To understand one of the main advantages of the Helinox line of trekking poles, we first have to look to DAC, producer of tent poles known for their excellent strength to weight ratio. DAC developed their TH72M aluminum alloy to address the problem of thin-walled tubing failing due to a combination of the stresses applied during use, as well as corrosion causing aluminum to crack at the granular level. Imagine aluminum being comprised of tightly packed grains, like sand. Over time, small cracks develop between each grain, weakening the overall structure to the point of failure. The simple solution was to make the tubing wall thicker, but this adds weight without increasing strength. DAC’s TH72M is much less susceptible to this, so they can continue to offer thinner, yet stronger, tubing. Which is why you’ll find it in the best tent poles, stakes, and trekking poles.
Enough of the science class though. Big Agnes is the exclusive US distributor of Helinox trekking poles, and their Featherlite Lever Button poles make excellent use of this exotic alloy, along with some other great design elements. We’ll start at ground level, and work our way up. As delivered, they had rubber feet covering the carbide tips that offer aggressive bite on uneven surfaces. Just above that was a light trekking basket. The lower section has no markings on it, as it’s designed to be extended fully until it locks into place via the secure Lever Button System – just pull until it clicks. Collapsing is as easy as pressing the two buttons that fall naturally under the thumb and forefinger. Moving up to the middle section, we find it clearly marked for extension from 105 cm to 135 cm. At the junction between the middle and upper section, there is a dual cam lever lock (strong clamping force with minimal effort) that runs parallel to the shaft, rather around it. This simple lock can be easily opened then securely closed with bare hands or gloves. Roughly two thirds of the upper shaft is covered by a foam grip that has an ergo handle area, as well as grooves in the lower half. This provides a comfortable grip in warm or cold weather, as well as a bit of extra traction when wet. Topping it off is a strap that is adjusted in either direction by pulling, and has a soft liner where it might contact skin.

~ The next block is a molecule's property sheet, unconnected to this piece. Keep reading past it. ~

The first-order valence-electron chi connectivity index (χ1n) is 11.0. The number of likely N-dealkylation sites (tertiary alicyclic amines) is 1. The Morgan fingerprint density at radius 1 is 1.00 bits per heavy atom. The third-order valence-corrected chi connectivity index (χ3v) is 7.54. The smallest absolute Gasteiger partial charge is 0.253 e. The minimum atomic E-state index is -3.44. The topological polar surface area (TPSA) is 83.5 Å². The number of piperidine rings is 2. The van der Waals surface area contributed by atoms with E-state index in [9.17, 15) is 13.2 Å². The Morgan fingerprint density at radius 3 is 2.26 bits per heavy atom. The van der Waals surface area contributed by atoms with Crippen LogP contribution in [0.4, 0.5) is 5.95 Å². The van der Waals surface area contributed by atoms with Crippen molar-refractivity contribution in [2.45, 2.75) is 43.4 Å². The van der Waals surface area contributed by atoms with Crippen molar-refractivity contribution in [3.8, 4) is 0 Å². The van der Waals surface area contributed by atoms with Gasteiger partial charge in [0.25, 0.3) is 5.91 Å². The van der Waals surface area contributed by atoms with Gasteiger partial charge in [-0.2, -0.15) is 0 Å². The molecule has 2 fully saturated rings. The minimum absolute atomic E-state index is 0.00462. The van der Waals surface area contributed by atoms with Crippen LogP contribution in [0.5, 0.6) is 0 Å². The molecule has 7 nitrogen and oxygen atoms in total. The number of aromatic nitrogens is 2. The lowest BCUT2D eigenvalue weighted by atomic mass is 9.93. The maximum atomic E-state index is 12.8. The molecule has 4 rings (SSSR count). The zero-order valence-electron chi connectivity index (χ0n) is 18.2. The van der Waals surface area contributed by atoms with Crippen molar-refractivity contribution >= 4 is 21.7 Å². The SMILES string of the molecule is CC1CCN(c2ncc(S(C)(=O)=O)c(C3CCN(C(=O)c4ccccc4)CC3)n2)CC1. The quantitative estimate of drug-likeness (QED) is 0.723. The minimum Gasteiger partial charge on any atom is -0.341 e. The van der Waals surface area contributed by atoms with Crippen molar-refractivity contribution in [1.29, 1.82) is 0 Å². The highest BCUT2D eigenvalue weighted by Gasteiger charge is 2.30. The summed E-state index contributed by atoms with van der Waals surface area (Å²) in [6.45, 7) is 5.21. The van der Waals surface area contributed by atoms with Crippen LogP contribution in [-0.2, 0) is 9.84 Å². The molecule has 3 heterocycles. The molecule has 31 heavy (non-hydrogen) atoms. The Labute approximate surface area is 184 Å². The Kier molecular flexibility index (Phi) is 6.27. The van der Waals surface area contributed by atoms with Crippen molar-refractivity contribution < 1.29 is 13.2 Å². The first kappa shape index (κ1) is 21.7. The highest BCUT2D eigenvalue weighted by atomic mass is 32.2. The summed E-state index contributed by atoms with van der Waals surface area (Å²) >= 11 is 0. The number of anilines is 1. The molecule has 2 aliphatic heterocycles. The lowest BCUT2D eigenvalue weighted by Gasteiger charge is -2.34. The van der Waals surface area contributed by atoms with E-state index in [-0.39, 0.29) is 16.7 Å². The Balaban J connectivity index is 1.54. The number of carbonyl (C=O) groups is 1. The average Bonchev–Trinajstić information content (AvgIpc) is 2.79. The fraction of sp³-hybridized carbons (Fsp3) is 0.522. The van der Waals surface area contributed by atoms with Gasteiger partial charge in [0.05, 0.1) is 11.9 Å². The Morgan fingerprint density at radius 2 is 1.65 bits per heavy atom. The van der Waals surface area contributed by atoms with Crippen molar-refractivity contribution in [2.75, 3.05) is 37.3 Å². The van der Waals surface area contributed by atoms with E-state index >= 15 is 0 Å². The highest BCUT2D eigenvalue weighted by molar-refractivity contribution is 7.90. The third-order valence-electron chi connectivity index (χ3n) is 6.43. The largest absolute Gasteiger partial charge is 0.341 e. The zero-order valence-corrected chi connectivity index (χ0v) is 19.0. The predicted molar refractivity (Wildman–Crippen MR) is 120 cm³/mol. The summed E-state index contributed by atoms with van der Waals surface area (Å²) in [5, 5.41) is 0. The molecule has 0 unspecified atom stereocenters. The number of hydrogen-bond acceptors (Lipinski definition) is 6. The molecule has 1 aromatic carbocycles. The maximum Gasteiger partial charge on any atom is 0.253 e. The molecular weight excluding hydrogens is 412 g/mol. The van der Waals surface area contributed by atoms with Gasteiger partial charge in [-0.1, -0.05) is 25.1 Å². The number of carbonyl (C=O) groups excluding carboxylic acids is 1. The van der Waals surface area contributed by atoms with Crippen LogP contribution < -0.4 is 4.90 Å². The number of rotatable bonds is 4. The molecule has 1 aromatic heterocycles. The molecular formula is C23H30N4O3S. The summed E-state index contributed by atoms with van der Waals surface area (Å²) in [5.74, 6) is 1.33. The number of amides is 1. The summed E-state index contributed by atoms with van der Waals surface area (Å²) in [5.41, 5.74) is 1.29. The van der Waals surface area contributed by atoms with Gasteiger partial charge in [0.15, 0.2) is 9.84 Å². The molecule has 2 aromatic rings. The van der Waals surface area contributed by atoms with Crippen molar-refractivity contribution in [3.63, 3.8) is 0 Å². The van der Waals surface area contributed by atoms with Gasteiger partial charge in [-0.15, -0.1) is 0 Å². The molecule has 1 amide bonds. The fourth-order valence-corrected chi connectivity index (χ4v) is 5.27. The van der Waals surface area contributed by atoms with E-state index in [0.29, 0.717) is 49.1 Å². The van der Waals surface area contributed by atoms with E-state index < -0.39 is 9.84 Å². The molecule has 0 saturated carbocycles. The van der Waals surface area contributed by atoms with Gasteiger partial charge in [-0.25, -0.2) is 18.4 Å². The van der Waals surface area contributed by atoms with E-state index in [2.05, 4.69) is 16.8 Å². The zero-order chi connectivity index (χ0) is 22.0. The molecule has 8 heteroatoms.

Completely folded, the Featherlite poles are just under two feet in length. Setting them to the correct height is an operation that takes just a few seconds, thanks to the locking mechanisms. Once set, we were ready to hit the trail. At 13.5 ounces for the pair, they’re quite light, considering how durable they feel in hand. On an all day hike, they’re not going to be weighing you down. When it came to adjust the length for climbs or descents, praise was pretty unanimous for ease of adjustment. And like any good pole set, their weight went mostly unnoticed when strapped to a pack.
At the end of our testing, the only gripe was the grip. The foam grip itself is minimalist, yet functional, but not everyone found it to the most comfortable grip out of the poles we’ve used. That’s not to say there is anything wrong with the design, it’s simply a matter of personal preference. Other than that, we found them to be of excellent design and craftsmanship, and the proprietary alloy should provide an extended service life.
For more information on Helinox trekking poles, including the Causeway and folding Passport, visit bigagnes.com